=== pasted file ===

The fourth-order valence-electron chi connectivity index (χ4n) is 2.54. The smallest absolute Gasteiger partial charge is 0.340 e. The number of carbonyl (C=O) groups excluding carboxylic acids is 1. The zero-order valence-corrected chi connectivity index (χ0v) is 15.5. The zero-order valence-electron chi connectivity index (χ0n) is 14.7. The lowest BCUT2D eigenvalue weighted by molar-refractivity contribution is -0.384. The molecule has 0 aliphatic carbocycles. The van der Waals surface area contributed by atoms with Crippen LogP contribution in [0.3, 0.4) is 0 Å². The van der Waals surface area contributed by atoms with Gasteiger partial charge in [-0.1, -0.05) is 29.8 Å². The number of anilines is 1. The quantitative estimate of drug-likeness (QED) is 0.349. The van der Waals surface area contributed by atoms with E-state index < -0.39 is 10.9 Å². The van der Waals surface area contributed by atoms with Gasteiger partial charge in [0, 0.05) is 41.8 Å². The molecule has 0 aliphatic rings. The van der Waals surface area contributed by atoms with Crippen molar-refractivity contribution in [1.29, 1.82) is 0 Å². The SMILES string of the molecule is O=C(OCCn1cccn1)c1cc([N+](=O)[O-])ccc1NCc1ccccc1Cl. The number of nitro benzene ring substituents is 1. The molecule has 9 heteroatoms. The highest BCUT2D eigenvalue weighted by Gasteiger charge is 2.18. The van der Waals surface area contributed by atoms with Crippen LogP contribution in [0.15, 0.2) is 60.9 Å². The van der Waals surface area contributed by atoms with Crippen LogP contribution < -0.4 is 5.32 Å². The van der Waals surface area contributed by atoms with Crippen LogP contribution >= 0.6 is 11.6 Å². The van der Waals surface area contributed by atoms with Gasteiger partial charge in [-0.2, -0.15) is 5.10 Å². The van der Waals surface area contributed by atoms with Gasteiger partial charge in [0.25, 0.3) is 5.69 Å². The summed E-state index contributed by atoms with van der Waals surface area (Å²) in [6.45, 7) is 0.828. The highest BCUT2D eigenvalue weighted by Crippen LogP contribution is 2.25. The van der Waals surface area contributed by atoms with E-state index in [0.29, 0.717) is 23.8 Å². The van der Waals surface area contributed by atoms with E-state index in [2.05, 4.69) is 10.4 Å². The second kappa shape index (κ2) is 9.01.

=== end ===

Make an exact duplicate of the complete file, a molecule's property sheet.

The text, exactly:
The fourth-order valence-electron chi connectivity index (χ4n) is 2.54. The smallest absolute Gasteiger partial charge is 0.340 e. The number of carbonyl (C=O) groups excluding carboxylic acids is 1. The zero-order valence-corrected chi connectivity index (χ0v) is 15.5. The zero-order valence-electron chi connectivity index (χ0n) is 14.7. The lowest BCUT2D eigenvalue weighted by molar-refractivity contribution is -0.384. The molecule has 0 aliphatic carbocycles. The van der Waals surface area contributed by atoms with Crippen LogP contribution in [0.3, 0.4) is 0 Å². The van der Waals surface area contributed by atoms with Gasteiger partial charge in [-0.1, -0.05) is 29.8 Å². The number of anilines is 1. The quantitative estimate of drug-likeness (QED) is 0.349. The van der Waals surface area contributed by atoms with E-state index < -0.39 is 10.9 Å². The van der Waals surface area contributed by atoms with Gasteiger partial charge in [0, 0.05) is 41.8 Å². The molecule has 0 aliphatic rings. The van der Waals surface area contributed by atoms with Crippen molar-refractivity contribution in [1.29, 1.82) is 0 Å². The SMILES string of the molecule is O=C(OCCn1cccn1)c1cc([N+](=O)[O-])ccc1NCc1ccccc1Cl. The number of nitro benzene ring substituents is 1. The molecule has 9 heteroatoms. The highest BCUT2D eigenvalue weighted by Gasteiger charge is 2.18. The van der Waals surface area contributed by atoms with Crippen LogP contribution in [0.15, 0.2) is 60.9 Å². The van der Waals surface area contributed by atoms with Crippen LogP contribution < -0.4 is 5.32 Å². The van der Waals surface area contributed by atoms with Crippen LogP contribution >= 0.6 is 11.6 Å². The van der Waals surface area contributed by atoms with Gasteiger partial charge in [-0.2, -0.15) is 5.10 Å². The van der Waals surface area contributed by atoms with Gasteiger partial charge in [0.25, 0.3) is 5.69 Å². The summed E-state index contributed by atoms with van der Waals surface area (Å²) in [6.45, 7) is 0.828. The highest BCUT2D eigenvalue weighted by Crippen LogP contribution is 2.25. The van der Waals surface area contributed by atoms with E-state index in [0.29, 0.717) is 23.8 Å². The van der Waals surface area contributed by atoms with E-state index in [2.05, 4.69) is 10.4 Å². The second kappa shape index (κ2) is 9.01.